They are in pursuit of more than a third straight state title.
They also are chasing history.
For the stacked senior class on the St. Joseph’s Prep football team, there’s more on the line in the PIAA Class 6A championship game against Central York on Saturday night than another trophy for the program’s crowded case back at the school at 17th and Girard in North Philadelphia.
There’s the chance to cement the legacy as the Hawks’ best-ever class — and the first to win three consecutive state titles.
“I know this senior class, we definitely have been looking forward to being the first team in history to do this,” senior wide receiver Sahmir Hagans said. “So we finally got the chance and we’re going to end up going out with a nice little bang.”
Hagans caught three touchdown passes in the 51-43 victory over Souderton in the state semifinals last Saturday at Cardinal O’Hara.
That was the warm sunny afternoon when senior quarterback Kyle McCord threw six touchdown passes in the first half to tie former La Salle star Brett Gordon’s city mark of 84 career scoring throws.
That also was the afternoon when senior wide receiver Marvin Harrison Jr. took over first place in city history in career receiving yards with 2,551 and caught his 35th career touchdown pass, one shy of former Ben Franklin star Javier Buffalo’s city mark.
There’s no shortage of individual accomplishments for St. Joseph’s senior class, from the statistics generated by McCord and Harrison to the status of senior linebacker Jeremiah Trotter Jr., a Clemson recruit.
Senior wide receiver Malik Cooper, a Temple recruit, will live forever in program lore as the guy who saved the 2019 championship season as an emergency quarterback when McCord went down with an injury. Cooper’s remarkable fourth-down touchdown pass to Harrison in the state semifinal against Pittsburgh Central Catholic in Altoona stands as perhaps the most memorable play in school history.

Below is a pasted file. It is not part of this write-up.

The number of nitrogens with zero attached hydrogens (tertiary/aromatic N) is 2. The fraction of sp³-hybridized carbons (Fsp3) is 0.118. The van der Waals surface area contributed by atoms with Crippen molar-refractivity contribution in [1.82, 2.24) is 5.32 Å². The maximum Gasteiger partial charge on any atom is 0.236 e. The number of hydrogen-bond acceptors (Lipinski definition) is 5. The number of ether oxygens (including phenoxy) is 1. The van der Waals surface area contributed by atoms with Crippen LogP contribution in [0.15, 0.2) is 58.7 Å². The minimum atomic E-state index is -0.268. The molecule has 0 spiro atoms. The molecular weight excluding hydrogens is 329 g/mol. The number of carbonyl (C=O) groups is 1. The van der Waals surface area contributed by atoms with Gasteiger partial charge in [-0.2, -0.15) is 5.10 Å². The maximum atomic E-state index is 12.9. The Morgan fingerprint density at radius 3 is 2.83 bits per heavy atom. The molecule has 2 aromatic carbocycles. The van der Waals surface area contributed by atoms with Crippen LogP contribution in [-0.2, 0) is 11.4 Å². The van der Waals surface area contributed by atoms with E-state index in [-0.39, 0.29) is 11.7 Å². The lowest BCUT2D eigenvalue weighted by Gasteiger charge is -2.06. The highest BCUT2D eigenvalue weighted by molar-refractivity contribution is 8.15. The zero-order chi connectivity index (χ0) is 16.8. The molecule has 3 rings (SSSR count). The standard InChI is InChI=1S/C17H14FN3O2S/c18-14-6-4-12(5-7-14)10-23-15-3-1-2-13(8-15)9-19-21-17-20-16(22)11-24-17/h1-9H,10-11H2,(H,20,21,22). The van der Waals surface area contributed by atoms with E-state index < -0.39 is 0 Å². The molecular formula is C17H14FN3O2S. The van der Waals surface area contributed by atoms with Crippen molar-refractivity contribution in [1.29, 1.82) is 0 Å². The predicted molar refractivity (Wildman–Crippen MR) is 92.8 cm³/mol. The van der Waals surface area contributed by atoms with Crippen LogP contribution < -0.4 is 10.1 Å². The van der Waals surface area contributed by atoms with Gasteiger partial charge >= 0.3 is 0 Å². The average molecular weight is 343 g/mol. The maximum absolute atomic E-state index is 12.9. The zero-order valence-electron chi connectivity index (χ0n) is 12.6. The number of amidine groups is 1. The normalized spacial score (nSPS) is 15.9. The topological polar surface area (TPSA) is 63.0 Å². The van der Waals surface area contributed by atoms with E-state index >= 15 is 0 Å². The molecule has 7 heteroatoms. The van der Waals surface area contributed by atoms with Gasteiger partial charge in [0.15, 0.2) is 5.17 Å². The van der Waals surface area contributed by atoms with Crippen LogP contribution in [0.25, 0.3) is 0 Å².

Hagans is a dynamic Duke recruit. Safety Julian Talley, who covers like a shutdown corner and hits like an inside linebacker, is a Penn recruit. Defensive lineman Nick Yagodich, who specializes in disruption, is bound for Harvard.
The list goes on and on, from the solidifying work up front of unsung heroes such as center Max Fisher and tight end Cade Rooney to the dependable ball-carrying of running back Noble House to the playmaking of defensive standouts such as linebacker Trey Doyle and backs David Watson, Xavier Atkins, and Sean Walker, among others.
But it’s as a group that these seniors can truly make their mark.
“That’s been the vision ever since sophomore [year] when this whole group got together,” said McCord, an Ohio State recruit. “To win three straight, that’s been the standard and the goal we’ve been aiming at.”
Said Harrison, also an Ohio State recruit: “That’s been the goal since the beginning of the season. We’re just very grateful for the opportunity just to make it this far with coronavirus and everything, so we’re grateful to have this opportunity and hopefully we can cash it in.”
It’s been the strangest of seasons, with the Hawks playing just six games, regardless of the outcome Saturday night. And many of the seniors spent most or all of the second half of the last four games on the sideline, since the team’s lead of 35 or more points has instituted a running clock under the PIAA’s “mercy rule” guidelines.
“It’s been a roller-coaster ride,” Harrison said. “I love these guys, my teammates and especially our class.”
Said Hagans: “Knowing I won’t ever touch the field with them again, it’s sad to think about that. But I’d rather go out with a win.”
The Hawks have the chance to win their third state title in a row, their fourth in five seasons, and their sixth since 2013. They also can become the first school to win three straight crowns in the state’s largest classification since Central Bucks West in 1997-99.